An anonymous donor found a way to sell a piece of real estate, avoid taxes and donate $690,000 to Breakthrough Central Texas, using a little known tool through the Austin Community Foundation. He also received a tax deduction for his gift.
“For Breakthrough, this was a first,” said Grace Holland, chief development officer for Breakthrough, a nonprofit that helps first-generation college students complete a degree. “It’s the largest single check that Breakthrough has ever received.”
Holland explained that had the donor sold the home and then donated the proceeds, because the home had increased in value, he would have had to pay capital gains taxes, which also would have resulted in a smaller donation. But by donating it directly to charity, the donor did not have to pay those taxes and he received the benefit of a charitable tax deduction.
The donor got the idea for donating the house because he knew nonprofits accepted cars as donations. “People donate a car because they just don’t want to deal with the hassle of selling it. So I just thought there must be an avenue like this for real estate,” he said.
A story that changed his life
“I don’t need anything,” said the donor. “I grew up here, on the right side of the tracks. About seven years ago, a friend invited me to a Breakthrough event. It was a small gathering. And there was this student who spoke. He was in high school and he was so grateful to Breakthrough because he was about to go to college. He talked about having to sack groceries and raise his three siblings at the same time. And that story changed my life.”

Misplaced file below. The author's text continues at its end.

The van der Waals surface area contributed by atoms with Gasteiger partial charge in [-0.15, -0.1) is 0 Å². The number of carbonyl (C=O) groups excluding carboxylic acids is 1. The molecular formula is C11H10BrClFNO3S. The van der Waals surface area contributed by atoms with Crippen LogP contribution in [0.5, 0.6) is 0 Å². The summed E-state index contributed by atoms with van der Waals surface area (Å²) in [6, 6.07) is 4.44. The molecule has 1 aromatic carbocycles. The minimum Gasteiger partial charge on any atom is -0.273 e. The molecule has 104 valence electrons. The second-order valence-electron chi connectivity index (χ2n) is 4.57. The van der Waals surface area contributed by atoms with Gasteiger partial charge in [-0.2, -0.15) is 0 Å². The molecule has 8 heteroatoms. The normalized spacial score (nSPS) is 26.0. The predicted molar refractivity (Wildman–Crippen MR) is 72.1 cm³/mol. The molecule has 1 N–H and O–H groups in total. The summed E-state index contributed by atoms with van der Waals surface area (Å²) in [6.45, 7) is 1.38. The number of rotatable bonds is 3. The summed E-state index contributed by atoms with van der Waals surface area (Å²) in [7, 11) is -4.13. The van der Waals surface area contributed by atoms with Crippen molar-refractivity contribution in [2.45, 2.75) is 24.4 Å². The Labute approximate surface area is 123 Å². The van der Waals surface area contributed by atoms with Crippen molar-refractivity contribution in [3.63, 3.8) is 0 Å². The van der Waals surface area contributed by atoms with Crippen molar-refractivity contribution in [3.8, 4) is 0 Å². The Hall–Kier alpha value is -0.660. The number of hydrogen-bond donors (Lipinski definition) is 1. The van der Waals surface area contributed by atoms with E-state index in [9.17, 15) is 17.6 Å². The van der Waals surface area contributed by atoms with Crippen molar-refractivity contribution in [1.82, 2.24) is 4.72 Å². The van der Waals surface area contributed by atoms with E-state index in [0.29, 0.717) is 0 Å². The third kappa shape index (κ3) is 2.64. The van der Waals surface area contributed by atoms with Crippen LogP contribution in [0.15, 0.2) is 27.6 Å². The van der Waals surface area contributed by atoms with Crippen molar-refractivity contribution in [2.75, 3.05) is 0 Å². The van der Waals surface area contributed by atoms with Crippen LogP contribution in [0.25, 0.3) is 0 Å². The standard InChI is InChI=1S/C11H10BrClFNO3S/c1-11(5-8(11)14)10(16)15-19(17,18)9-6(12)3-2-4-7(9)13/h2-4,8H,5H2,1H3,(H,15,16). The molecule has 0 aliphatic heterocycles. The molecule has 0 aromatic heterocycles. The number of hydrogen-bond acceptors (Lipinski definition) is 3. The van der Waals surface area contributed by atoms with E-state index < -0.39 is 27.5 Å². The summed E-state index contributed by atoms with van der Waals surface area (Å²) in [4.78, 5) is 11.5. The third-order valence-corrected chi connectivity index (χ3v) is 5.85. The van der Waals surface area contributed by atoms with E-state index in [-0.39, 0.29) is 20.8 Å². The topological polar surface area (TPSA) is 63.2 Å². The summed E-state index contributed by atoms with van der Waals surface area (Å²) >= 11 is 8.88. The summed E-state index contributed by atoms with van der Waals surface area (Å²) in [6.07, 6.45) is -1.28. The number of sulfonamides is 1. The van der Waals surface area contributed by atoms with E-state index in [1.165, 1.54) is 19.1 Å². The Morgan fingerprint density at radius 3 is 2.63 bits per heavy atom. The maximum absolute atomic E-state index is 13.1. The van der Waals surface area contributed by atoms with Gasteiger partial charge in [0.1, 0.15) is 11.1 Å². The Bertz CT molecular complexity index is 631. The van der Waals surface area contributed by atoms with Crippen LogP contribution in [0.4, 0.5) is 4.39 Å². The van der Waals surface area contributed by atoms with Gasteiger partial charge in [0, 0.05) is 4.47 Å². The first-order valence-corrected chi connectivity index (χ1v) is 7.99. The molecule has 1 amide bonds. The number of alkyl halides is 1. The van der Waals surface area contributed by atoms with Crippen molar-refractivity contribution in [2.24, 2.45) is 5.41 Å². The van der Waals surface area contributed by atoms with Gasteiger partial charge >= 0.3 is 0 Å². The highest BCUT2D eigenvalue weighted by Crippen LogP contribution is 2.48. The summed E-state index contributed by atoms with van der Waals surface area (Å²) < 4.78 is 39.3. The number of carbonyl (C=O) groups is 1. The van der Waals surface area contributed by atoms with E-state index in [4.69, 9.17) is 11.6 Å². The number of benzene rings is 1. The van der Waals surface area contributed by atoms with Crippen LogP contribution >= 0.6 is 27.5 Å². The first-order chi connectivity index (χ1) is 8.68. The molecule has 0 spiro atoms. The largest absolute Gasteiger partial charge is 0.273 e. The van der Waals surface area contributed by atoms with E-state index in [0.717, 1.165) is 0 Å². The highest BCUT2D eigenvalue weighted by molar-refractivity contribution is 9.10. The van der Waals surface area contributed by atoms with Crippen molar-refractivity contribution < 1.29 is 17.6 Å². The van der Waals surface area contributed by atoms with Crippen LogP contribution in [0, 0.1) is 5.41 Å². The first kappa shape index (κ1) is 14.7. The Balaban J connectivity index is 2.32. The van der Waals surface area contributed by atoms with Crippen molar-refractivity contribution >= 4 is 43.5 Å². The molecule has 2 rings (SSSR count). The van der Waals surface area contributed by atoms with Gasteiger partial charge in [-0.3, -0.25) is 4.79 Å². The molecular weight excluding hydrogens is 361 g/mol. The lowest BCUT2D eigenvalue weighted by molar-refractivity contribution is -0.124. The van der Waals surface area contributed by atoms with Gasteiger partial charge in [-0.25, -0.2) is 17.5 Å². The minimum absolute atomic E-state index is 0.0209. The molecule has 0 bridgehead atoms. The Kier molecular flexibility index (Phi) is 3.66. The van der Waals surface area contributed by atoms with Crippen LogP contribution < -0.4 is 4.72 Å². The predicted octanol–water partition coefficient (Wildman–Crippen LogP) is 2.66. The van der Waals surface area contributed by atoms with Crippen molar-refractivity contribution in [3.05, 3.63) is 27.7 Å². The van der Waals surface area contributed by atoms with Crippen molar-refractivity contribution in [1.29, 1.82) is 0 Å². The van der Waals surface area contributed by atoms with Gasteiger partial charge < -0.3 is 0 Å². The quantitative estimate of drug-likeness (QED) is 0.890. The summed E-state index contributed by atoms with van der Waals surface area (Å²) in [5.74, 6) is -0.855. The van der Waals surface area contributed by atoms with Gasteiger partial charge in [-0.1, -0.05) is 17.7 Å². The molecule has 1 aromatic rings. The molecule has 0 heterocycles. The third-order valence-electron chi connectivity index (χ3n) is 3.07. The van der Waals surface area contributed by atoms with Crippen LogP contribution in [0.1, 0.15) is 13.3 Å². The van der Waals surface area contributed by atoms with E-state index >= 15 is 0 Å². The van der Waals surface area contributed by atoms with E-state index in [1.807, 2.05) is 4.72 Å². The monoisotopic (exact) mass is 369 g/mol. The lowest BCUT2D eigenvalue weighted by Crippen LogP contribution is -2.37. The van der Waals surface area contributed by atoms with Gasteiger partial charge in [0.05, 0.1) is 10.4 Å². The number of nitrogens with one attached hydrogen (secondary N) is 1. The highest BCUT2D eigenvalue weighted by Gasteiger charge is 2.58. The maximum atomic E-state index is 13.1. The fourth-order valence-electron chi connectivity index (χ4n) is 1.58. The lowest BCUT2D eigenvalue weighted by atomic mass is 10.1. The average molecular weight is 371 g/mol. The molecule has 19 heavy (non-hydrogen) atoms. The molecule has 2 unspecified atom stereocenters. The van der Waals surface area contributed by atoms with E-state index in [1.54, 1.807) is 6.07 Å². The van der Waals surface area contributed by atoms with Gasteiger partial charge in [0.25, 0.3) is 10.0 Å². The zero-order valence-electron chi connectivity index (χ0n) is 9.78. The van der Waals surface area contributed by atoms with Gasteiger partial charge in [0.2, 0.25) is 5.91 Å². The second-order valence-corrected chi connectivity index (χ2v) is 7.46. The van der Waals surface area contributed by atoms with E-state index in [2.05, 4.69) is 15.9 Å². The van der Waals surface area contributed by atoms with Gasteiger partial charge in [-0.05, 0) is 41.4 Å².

He became a Breakthrough supporter right then. As a long-time supporter of Breakthrough, he says he knew that, like most Austin-area nonprofit organizations, Breakthrough did not have the staff or time to handle the acceptance and sale of a home. That’s when he contacted the Austin Community Foundation.
“That’s one of the roles we can play for donors,” said Coralie Pledger, chief financial officer of ACF. “We’re just more efficient. We have counsel with that experience and we have a process.” ACF charges a fee for processing the sale and donation, but Pledger says the fee is based on the level of complication of the transaction. ACF handles 12 to 20 donations of real estate assets a year, and donors either designate a charity for the gift or they add it to a donor-advised fund.
The entire transaction took less than three months, said Pledger, though she advises that not every donation of assets is as simple. The donor did not owe money on the property and did not use it to generate income, plus the current Austin housing market made for a quick sale.
It can get complicated, said Pledger, but she added, “I sense a great deal of satisfaction for donors. A lot of times we are taking something that’s become a hassle and turn it into something good.”
The opportunity to succeed
“It was the most exciting thing I’ve ever done,” said the donor. He said he hopes others will be inspired to take their unwanted real estate property and donate it to a cause they care about rather than sell it.
“It’s just too easy to be born in the wrong place and have all the obstacles,” said the donor. “We need to take those obstacles away and make sure everybody has the same ability to succeed. I have kids and I like to say they were born on second base and now they’re just kind of walking toward home plate. But the kids Breakthrough helps, they were born in the dugout, and they want to get at bat. If they get a chance at bat, man, they’re just going to soar.
“Austin is one of the most economically segregated cities in the country. It doesn’t have to be that way. This is my city,” said the donor, an Austin native. “I’ve got about 20 years left on this planet, so if I’m going to make this a better city, then it’s got to start with the kids.”